Cascadia Earthquake Part 3: Coastal Communities and Critical Buildings

tsunamijpg-0168170d5074aa36_largeRunning time:  55 min.

Below you can find Part 1 and 2.

The page numbers are the electric (vs. print out) number and not the true page numbers.

 

 

Today we focus on the Coastal Communities and Critical buildings.  Such as schools, government buildings and hospitals.

Picture of Seaside pg72

Click here for the link to the Oregon Resilience Plan. These podcast are based off that report.

Coastal Communities

“The vulnerability of coastal communities to tsunami hazards varies, with the most concentrated

exposure being on the northern Oregon coast (as indicated in Figure 3.3). Within the tsunami inundation zone, practically all of the 22,000 permanent residents — along with an equal or greater number of second home owners — who survive the tsunami will be instantly displaced (Wood, 2007).

The visitor population presents a great challenge, because visitors tend to congregate in the tsunami inundation zone and have the least knowledge of where and how to evacuate. Moreover, those that survive will put extreme pressure on local relief efforts, which must provide for their initial welfare.” pg73

Graph of Land in Danger Zone Pg 75

Structures

“Well-built wood frame buildings will withstand the shaking fairly well. Unreinforced masonry (URM) and under – reinforced concrete buildings will suffer significant damage. Unfortunately, this includes a number of government buildings and essential facilities in the coastal zone. Because subduction zone earthquakes generate long -period seismic waves and because the duration of the shaking is so long, certain structures, such as bridges, may resonate, amplifying shaking impacts.” pg76

Map of Tsunami Evacuation Map for Tillamook page 79

Protecting Building and Infrastructure

“As Wood’s study shows, the vulnerabilities of communities within the tsunami zone vary, so the solutions must vary accordingly (Wood 2007). Mitigation proposals should be developed that include actual mitigation projects— such as relocation —as well as more land -use related solutions that look at rebuilding communities after the earthquake and tsunami so that they are tsunami-ready for future events.” pg 80

 Disaster Resilience and Sustainability

  •  Wave, wind, and solar as models for economic growth, improved emergency self-reliance, and less dependency on a tourism-based economy.
  •   The proposed energy generation plant, if it is accepted, for a Coos Bay LNG facility. This plant could have value after a Cascadia subduction zone event if it is located outside of the tsunami zone.·         Investment early in infrastructure redundancy and alternative local sources of energy for areas that will someday need to be rebuilt and relocated due to catastrophic earthquake and tsunami damage. Such investment can have dual benefits: minimizing disaster -related downtime and encouraging sustainable community development. (Example: The Smart Grid concept http://www.smartgrid.gov/ to invest in alternative local/regional electricity generation and (distribution.)  pg89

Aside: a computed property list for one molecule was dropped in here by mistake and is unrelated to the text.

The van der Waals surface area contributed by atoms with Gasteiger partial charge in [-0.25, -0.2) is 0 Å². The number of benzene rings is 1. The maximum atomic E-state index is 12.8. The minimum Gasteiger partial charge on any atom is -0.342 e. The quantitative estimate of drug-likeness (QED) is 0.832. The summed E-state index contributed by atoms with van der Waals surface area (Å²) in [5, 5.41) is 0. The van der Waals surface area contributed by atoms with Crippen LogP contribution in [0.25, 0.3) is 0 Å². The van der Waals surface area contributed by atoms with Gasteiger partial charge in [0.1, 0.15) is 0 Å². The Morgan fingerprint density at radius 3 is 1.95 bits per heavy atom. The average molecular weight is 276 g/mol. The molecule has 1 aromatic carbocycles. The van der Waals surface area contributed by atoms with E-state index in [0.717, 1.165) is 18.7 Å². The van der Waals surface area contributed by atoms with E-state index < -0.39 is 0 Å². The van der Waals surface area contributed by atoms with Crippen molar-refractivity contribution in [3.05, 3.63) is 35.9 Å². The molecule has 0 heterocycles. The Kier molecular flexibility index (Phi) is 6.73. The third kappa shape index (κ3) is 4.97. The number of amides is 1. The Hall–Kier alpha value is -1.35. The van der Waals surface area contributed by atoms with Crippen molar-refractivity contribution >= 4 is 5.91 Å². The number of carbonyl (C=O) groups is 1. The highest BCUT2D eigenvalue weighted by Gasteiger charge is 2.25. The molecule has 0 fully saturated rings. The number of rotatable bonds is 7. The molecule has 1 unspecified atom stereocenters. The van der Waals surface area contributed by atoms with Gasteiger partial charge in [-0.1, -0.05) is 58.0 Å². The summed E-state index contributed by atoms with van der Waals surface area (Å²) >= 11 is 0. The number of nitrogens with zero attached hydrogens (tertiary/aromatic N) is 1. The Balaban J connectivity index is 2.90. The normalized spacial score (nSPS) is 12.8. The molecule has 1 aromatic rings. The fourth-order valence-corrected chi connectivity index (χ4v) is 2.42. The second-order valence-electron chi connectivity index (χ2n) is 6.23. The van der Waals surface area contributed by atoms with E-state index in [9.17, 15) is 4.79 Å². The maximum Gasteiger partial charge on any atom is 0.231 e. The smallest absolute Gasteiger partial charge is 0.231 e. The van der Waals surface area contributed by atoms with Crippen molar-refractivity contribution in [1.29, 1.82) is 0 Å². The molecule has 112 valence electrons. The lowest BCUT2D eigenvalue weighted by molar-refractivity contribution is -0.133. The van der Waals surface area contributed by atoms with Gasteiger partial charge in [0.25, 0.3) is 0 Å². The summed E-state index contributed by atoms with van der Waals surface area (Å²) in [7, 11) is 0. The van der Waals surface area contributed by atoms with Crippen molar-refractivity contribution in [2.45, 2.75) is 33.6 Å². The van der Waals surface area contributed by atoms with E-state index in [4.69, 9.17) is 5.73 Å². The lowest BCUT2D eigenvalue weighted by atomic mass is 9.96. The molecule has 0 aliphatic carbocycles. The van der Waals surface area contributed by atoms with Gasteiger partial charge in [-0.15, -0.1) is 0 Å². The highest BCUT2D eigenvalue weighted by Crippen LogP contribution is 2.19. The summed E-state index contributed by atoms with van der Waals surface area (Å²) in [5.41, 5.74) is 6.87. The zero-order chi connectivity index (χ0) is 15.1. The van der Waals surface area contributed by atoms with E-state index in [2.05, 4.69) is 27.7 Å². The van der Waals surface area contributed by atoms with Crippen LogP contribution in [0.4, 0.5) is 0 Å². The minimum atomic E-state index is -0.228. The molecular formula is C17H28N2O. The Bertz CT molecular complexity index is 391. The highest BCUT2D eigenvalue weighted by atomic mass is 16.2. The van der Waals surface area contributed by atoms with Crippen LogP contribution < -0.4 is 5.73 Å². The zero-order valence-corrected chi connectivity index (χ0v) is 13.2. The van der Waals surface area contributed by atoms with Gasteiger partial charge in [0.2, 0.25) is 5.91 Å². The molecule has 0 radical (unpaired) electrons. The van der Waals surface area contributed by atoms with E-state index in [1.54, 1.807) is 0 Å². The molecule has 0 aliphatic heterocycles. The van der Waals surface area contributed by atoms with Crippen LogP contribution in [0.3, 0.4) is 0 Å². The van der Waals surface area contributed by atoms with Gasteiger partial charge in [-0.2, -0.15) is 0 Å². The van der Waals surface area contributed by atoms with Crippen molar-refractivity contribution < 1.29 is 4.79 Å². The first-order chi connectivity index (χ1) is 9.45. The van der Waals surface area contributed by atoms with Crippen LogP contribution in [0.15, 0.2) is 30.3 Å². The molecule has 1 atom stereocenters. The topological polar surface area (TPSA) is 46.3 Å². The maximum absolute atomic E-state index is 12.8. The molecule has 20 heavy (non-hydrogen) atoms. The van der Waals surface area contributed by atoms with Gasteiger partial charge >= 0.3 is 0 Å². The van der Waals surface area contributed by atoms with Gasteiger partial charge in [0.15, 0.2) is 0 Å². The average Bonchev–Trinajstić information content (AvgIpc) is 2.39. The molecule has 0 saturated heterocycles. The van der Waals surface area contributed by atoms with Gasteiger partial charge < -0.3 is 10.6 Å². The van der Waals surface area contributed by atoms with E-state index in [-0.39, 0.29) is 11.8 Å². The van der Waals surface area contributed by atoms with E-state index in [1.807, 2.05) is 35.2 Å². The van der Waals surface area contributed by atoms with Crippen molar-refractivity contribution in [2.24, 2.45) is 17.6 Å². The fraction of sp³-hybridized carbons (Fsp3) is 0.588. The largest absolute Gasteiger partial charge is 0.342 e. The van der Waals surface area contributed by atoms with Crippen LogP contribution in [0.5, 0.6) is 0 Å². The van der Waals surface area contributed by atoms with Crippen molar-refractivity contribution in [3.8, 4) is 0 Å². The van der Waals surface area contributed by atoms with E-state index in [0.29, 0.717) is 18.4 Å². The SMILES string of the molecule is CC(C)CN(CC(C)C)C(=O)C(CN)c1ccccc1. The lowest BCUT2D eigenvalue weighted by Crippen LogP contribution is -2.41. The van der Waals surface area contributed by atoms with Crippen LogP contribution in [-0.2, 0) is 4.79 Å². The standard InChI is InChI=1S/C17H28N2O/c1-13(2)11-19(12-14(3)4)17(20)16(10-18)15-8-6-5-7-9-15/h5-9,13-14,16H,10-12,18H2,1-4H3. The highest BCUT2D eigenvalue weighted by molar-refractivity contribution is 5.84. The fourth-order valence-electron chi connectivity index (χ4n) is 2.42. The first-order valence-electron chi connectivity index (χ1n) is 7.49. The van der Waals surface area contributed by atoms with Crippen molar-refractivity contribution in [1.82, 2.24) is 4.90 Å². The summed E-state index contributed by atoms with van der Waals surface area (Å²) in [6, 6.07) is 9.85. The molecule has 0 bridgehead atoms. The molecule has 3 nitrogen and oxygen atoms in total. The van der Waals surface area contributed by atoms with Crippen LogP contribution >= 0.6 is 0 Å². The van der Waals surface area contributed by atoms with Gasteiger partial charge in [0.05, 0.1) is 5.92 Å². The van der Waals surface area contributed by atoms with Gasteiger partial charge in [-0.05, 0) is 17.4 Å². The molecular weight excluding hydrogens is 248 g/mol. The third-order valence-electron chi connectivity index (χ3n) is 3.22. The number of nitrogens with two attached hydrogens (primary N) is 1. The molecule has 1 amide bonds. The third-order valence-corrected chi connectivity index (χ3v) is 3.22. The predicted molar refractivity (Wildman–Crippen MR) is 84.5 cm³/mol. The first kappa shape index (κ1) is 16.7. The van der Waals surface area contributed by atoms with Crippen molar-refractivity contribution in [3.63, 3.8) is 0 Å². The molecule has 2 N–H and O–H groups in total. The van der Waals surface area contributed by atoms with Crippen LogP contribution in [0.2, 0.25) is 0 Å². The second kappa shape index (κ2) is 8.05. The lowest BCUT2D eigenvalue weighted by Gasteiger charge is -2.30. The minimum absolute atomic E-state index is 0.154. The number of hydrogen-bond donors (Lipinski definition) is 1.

Graph How long to get up and running pg 100

2022 with funding
“…requires seismic rehabilitation of publicly-operated emergency operations centers, police stations and fire stations by 2022, but with the caveat of being, “subject to available funding.” As a result, it appears to have had only limited effect in this and other essential and critical building sectors.” pg103Schools“Of the full sample of 2,018 K-12 educational facilities assessed using the FEMA 154 methodology, 12 percent rated Very High, 35 percent rated High, 23 percent rated Moderate, and 30 percent rated Low collapse potential (Lewis,2007). The assessment focused on school facilities constructed before 1994, although some more recent buildings were included. Of the buildings assessed, roughly 80 percent were built before Oregon first adopted a statewide building code in 1971, and 60 percent are more than 50 years old. The assessment revealed that inadequate or non-existent seismic design is pervasive in every region of Oregon, and that seismic retrofit investment at the school district level has been limited.” pg 104

Hospitals

“Historically, performance of healthcare facilities around the world has been extensively affected by nonstructural damage. The ability of a healthcare facility to function is greatly dependent on the nonstructural items within that facility. The building’s structure may perform very well during the expected earthquake, but the hospital might not be functional after such an event due to nonstructural damage alone.” pg 107

 Disaster Song by Kopecky Family Band

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